In late April, the Centers for Disease Control and Prevention added the loss of smell and taste to the list of known COVID-19 symptoms. Some experience this symptom along with others, like fever, cough, and shortness of breath; others experience it on its own. Now, according to a report by the Wall Street Journal, some who experienced the loss in senses have yet to see them return.
Much of how the virus affects those who contract it is still unknown, but according to the Wall Street Journal’s Preetika Rana, those studying it are finding that the loss of smell and taste seems to linger in some even after other symptoms have dissipated. “Doctors say it is possible some survivors may never taste or smell again,” Rana wrote.
A study published in April in the European Archives of Oto-Rhino-Laryngology found that out of 417 patients in Europe with either mild or moderate COVID-19 symptoms, 88 percent reported a loss in taste; 86 reported a loss in smell. Data showed most of those patients couldn’t smell or taste even after recovering from their other symptoms, though about a quarter of them regained the senses within two weeks of their other symptoms improving. The study also found that women were significantly more affected by the loss of smell and taste than men. Researchers concluded that more data was needed to find how long the loss of senses can last in those who did not show improvement, as well as the causes for the potential sex disparity.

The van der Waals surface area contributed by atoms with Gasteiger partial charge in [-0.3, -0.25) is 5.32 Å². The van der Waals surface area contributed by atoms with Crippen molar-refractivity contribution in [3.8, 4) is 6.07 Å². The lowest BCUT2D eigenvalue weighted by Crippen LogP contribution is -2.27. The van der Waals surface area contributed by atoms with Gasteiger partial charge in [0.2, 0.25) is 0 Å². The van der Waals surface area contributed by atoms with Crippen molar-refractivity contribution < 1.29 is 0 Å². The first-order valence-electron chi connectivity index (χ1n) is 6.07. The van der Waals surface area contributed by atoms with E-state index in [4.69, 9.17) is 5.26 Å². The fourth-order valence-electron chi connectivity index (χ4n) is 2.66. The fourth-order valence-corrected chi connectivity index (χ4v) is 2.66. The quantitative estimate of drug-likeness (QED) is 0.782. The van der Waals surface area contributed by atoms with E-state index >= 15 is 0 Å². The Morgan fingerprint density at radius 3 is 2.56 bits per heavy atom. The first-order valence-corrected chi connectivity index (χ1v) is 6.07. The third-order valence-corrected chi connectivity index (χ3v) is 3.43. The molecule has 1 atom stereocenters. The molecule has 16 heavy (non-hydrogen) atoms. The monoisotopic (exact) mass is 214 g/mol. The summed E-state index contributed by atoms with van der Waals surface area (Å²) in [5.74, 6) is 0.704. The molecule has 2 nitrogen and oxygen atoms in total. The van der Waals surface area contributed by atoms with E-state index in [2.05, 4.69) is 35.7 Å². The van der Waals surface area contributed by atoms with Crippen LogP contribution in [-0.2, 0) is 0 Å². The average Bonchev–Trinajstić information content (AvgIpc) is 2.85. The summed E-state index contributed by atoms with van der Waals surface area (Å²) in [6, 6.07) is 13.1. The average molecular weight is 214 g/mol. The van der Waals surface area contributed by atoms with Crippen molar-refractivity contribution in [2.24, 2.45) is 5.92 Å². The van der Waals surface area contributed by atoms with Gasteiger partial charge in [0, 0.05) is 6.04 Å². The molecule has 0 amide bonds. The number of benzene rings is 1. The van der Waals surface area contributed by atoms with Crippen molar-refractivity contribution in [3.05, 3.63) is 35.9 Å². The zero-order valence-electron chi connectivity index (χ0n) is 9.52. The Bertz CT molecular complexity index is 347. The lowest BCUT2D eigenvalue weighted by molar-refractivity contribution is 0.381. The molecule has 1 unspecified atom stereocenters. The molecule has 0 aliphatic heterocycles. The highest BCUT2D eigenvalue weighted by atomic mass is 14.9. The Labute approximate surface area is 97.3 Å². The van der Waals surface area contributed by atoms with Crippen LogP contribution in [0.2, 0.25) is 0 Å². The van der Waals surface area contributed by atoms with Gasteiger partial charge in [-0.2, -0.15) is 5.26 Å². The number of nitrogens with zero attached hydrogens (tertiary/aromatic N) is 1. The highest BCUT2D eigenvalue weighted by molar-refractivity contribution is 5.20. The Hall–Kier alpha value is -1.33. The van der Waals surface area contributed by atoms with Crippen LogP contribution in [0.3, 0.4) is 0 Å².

The loss of smell and taste have wider-reaching impacts than just the loss of the smell of morning coffee and the taste of pizza. (Though these on their own would be fairly devastating.) The loss of taste can lead to severe weight loss when eating becomes unappealing; it can take away one’s ability to smell a gas leak, or a fire.
A study from researchers at the University of East Anglia in Norwich, England found that those with taste and smell disorders also reported experiencing depression, anxiety, and isolation.
Danielle Reed, associate director of the Monell Chemical Senses Center, told the Wall Street Journal that the loss of smell and taste could possibly be the result of olfactory receptors (“that are essentially like a highway to the brain”) shutting down to keep the virus from reaching the brain. “It could be a healthy reaction to the virus. If that doesn’t work, maybe people do get sicker,” Reed said. “It might be a positive takeaway from what is obviously a devastating loss to people.”